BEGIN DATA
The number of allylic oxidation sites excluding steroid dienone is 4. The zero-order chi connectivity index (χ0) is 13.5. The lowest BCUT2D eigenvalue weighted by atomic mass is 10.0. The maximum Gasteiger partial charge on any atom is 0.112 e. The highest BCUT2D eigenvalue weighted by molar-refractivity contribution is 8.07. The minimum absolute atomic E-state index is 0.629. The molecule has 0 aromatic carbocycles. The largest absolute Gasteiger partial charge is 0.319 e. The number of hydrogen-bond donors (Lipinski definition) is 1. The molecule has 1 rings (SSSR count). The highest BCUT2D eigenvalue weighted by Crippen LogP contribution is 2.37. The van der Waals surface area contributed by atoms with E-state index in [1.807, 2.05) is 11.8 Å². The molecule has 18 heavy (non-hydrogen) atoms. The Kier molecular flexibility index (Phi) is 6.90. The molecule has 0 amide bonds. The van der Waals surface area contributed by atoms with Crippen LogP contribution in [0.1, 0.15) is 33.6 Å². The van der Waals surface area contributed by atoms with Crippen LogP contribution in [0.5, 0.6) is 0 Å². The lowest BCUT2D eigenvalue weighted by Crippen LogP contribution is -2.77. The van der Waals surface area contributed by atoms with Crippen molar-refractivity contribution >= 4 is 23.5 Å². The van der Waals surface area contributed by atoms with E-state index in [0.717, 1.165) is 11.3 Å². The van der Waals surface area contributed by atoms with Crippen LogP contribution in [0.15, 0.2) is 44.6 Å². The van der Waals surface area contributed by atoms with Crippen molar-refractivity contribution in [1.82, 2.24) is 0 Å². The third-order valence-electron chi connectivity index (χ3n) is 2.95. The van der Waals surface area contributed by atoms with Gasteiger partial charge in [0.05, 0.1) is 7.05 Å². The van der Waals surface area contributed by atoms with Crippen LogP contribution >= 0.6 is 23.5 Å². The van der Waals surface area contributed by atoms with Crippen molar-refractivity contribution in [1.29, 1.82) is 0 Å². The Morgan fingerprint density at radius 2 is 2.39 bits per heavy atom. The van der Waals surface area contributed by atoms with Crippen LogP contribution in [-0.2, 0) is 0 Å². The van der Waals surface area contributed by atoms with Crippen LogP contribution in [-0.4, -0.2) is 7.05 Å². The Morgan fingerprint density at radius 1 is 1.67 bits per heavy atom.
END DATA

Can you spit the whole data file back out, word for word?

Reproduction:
The number of allylic oxidation sites excluding steroid dienone is 4. The zero-order chi connectivity index (χ0) is 13.5. The lowest BCUT2D eigenvalue weighted by atomic mass is 10.0. The maximum Gasteiger partial charge on any atom is 0.112 e. The highest BCUT2D eigenvalue weighted by molar-refractivity contribution is 8.07. The minimum absolute atomic E-state index is 0.629. The molecule has 0 aromatic carbocycles. The largest absolute Gasteiger partial charge is 0.319 e. The number of hydrogen-bond donors (Lipinski definition) is 1. The molecule has 1 rings (SSSR count). The highest BCUT2D eigenvalue weighted by Crippen LogP contribution is 2.37. The van der Waals surface area contributed by atoms with E-state index in [1.807, 2.05) is 11.8 Å². The molecule has 18 heavy (non-hydrogen) atoms. The Kier molecular flexibility index (Phi) is 6.90. The molecule has 0 amide bonds. The van der Waals surface area contributed by atoms with Crippen LogP contribution in [0.1, 0.15) is 33.6 Å². The van der Waals surface area contributed by atoms with Crippen LogP contribution in [0.5, 0.6) is 0 Å². The lowest BCUT2D eigenvalue weighted by Crippen LogP contribution is -2.77. The van der Waals surface area contributed by atoms with Crippen molar-refractivity contribution >= 4 is 23.5 Å². The van der Waals surface area contributed by atoms with E-state index in [0.717, 1.165) is 11.3 Å². The van der Waals surface area contributed by atoms with Crippen LogP contribution in [0.15, 0.2) is 44.6 Å². The van der Waals surface area contributed by atoms with Crippen molar-refractivity contribution in [1.82, 2.24) is 0 Å². The third-order valence-electron chi connectivity index (χ3n) is 2.95. The van der Waals surface area contributed by atoms with Gasteiger partial charge in [0.05, 0.1) is 7.05 Å². The van der Waals surface area contributed by atoms with Crippen LogP contribution >= 0.6 is 23.5 Å². The van der Waals surface area contributed by atoms with Crippen molar-refractivity contribution in [1.29, 1.82) is 0 Å². The Morgan fingerprint density at radius 2 is 2.39 bits per heavy atom. The van der Waals surface area contributed by atoms with Crippen LogP contribution in [-0.2, 0) is 0 Å². The van der Waals surface area contributed by atoms with Crippen LogP contribution in [-0.4, -0.2) is 7.05 Å². The Morgan fingerprint density at radius 1 is 1.67 bits per heavy atom.